It will come as news to no one that more businesses are entering the global market, including small and mid-size businesses. A purposeful expansion into a promising market or merely a part of running many successful businesses includes business transactions with entities in foreign countries.
International business matters require a basic understanding of the tax issues that arise when doing business in foreign countries. Without a clear picture of the tax ramifications of certain activities, you could be left paying significant amounts of taxes both in the U.S. and abroad or facing penalties from the IRS.
With that in mind, below you will find an overview of tax concepts relevant to international businesses. For specific legal and tax advice, consult with an experienced tax attorney familiar with international taxation matters.
The U.S. and many other countries tax international businesses based on “permanent establishment.” A permanent establishment does not necessarily mean you own, lease or otherwise have a physical presence in a foreign country. Instead, the U.S. has tax treaties with most countries in which you will operate that set the conditions under which you are considered to have a permanent establishment in a foreign country.
In some cases, understanding these requirements can help you avoid permanent establishment.
Transfer pricing is among the most important issues you must address regarding international tax obligations. Transfer pricing occurs when two companies under the same umbrella trade with each other across borders. The IRS will audit companies suspected of transfer mispricing. That is why it can be important for businesses to understand the difference between the European value added tax and the U.S. income tax, as just one example.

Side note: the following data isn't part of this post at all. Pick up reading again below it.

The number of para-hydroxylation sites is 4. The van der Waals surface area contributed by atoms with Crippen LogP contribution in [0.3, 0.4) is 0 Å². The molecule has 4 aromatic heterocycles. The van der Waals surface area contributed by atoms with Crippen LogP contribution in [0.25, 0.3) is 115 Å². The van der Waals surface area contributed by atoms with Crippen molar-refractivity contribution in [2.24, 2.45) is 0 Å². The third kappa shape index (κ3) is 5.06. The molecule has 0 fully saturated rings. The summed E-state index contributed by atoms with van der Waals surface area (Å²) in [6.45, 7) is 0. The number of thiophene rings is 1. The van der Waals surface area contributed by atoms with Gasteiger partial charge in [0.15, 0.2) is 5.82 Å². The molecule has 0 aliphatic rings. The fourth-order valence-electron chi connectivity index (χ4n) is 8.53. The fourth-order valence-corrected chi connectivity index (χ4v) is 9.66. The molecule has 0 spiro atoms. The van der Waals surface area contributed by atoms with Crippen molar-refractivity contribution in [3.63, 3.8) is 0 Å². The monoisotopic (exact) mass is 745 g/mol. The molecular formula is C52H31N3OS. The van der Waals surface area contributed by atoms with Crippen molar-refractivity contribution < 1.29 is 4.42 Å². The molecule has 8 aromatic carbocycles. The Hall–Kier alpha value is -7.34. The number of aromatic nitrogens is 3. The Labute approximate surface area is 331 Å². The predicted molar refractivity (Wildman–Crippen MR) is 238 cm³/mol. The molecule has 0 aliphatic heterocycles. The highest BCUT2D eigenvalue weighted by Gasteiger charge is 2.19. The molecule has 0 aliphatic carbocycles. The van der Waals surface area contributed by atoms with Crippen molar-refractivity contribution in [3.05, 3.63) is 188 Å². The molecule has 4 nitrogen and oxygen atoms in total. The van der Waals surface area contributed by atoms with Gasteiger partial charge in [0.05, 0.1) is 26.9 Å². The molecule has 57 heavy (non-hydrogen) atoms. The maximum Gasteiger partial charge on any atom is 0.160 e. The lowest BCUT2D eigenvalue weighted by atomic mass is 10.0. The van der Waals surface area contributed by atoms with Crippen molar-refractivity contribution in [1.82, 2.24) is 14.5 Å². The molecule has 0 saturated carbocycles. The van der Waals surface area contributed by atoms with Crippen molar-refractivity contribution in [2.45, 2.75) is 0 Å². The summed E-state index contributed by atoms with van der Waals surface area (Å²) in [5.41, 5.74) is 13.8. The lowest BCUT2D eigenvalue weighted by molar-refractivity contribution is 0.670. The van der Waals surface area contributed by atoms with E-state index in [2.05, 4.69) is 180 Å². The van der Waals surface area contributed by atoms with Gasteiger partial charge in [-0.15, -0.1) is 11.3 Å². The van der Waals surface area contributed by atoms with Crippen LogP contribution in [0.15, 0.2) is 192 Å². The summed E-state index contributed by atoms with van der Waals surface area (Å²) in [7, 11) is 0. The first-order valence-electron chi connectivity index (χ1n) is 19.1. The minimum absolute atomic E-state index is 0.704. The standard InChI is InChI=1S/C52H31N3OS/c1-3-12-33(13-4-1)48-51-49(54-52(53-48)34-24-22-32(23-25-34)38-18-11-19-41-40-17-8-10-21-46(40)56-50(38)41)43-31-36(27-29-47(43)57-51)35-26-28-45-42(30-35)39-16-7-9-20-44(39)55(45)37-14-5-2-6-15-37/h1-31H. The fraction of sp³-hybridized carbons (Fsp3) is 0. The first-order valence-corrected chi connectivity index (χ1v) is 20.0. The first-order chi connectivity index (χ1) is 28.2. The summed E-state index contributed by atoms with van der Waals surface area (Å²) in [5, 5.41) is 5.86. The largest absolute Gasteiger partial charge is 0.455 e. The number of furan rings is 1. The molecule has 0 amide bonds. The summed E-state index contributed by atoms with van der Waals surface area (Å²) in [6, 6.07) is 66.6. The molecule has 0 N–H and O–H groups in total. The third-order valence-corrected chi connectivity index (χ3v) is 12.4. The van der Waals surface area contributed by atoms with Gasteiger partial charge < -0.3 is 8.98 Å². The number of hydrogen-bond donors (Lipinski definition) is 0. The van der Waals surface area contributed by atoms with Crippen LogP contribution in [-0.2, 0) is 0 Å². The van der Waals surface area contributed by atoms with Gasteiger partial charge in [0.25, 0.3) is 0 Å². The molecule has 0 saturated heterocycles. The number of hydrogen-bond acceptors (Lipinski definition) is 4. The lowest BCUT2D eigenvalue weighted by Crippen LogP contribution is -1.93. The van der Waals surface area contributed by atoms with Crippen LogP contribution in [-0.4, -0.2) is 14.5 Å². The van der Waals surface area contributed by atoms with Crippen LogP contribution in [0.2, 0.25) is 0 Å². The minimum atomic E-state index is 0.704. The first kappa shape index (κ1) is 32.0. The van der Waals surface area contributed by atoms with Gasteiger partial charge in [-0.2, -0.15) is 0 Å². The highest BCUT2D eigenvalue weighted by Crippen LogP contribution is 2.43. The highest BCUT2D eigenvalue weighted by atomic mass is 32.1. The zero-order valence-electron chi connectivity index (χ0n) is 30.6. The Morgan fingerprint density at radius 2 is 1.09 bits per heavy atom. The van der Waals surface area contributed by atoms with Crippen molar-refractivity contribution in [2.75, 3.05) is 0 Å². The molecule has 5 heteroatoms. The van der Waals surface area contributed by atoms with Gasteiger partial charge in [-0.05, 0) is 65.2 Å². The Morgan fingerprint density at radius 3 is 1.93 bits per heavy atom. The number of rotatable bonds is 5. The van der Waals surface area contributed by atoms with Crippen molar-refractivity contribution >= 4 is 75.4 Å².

Income your business earns abroad may or may not be taxed in the U.S.
If the business entity through which you are conducting operations is a foreign corporation, U.S. tax is generally deferred until income is distributed through dividends or otherwise “repatriated” to U.S. shareholders.
As a reaction to many U.S. corporations which subsequently deferred significant tax benefits, Congress enacted Subpart F. Under Subpart F, tax deferrals are eliminated on some categories of foreign income.
Also, keep in mind that the U.S. generally does not tax corporations which do not receive income in the U.S. or conducts business in the U.S. However, all U.S. citizens must pay income tax, regardless of the source of the income.
FATCA and FBAR
In order to ensure that U.S. citizens are paying taxes on earnings from abroad, Congress enacted the Foreign Account tax Compliance Act (FATCA) and the Report of Foreign Bank and Financial Accounts (FBAR). While the full extent of compliance with these acts are beyond the scope of this article, be aware that the U.S. continues to aggressively collect on foreign-earned income for U.S. citizens.
Social Security taxes and withholding taxes
Paying withholding taxes on employees working outside of the U.S. can be complex. The good news is that the U.S. has treaties with 21 other countries regarding withholding taxes such as Social Security and Medicare that attempt to avoid double taxation for social welfare programs.
Questions? Contact an experienced international tax law attorney
This brief introduction is provided to indicate initial considerations for businesses expanding abroad or who are receiving income from foreign subsidiaries. This article is not legal or financial advice. For questions regarding how you can best use tax deferments for foreign subsidiaries, avoid permanent establishment, or otherwise manage your tax obligations, contact Janathan L. Allen, APC.